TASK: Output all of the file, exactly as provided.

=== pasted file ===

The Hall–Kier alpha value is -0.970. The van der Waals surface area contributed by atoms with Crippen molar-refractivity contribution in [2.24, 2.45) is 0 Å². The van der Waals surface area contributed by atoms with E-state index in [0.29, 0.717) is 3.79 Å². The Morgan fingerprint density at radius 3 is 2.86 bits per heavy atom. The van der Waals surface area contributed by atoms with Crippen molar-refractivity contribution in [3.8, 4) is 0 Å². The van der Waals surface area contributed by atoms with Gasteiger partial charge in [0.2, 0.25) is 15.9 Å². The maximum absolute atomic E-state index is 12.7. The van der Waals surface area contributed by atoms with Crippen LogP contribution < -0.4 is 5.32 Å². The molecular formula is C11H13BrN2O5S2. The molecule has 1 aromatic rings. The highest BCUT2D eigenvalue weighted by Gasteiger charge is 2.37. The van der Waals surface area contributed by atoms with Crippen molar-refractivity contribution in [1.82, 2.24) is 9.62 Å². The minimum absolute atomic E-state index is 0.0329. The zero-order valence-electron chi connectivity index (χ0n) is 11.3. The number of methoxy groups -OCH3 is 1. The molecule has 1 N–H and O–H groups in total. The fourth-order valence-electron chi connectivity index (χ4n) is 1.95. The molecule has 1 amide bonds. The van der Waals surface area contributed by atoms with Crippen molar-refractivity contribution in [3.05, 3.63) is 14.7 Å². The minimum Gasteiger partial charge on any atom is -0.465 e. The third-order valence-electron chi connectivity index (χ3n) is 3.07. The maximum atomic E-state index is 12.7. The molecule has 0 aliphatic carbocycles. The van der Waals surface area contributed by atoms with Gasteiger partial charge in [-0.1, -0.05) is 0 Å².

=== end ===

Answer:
The Hall–Kier alpha value is -0.970. The van der Waals surface area contributed by atoms with Crippen molar-refractivity contribution in [2.24, 2.45) is 0 Å². The van der Waals surface area contributed by atoms with E-state index in [0.29, 0.717) is 3.79 Å². The Morgan fingerprint density at radius 3 is 2.86 bits per heavy atom. The van der Waals surface area contributed by atoms with Crippen molar-refractivity contribution in [3.8, 4) is 0 Å². The van der Waals surface area contributed by atoms with Gasteiger partial charge in [0.2, 0.25) is 15.9 Å². The maximum absolute atomic E-state index is 12.7. The van der Waals surface area contributed by atoms with Crippen LogP contribution < -0.4 is 5.32 Å². The molecular formula is C11H13BrN2O5S2. The molecule has 1 aromatic rings. The highest BCUT2D eigenvalue weighted by Gasteiger charge is 2.37. The van der Waals surface area contributed by atoms with Crippen molar-refractivity contribution in [1.82, 2.24) is 9.62 Å². The minimum absolute atomic E-state index is 0.0329. The zero-order valence-electron chi connectivity index (χ0n) is 11.3. The number of methoxy groups -OCH3 is 1. The molecule has 1 N–H and O–H groups in total. The fourth-order valence-electron chi connectivity index (χ4n) is 1.95. The molecule has 1 amide bonds. The van der Waals surface area contributed by atoms with Crippen molar-refractivity contribution in [3.05, 3.63) is 14.7 Å². The minimum Gasteiger partial charge on any atom is -0.465 e. The third-order valence-electron chi connectivity index (χ3n) is 3.07. The maximum atomic E-state index is 12.7. The molecule has 0 aliphatic carbocycles. The van der Waals surface area contributed by atoms with Gasteiger partial charge in [-0.1, -0.05) is 0 Å².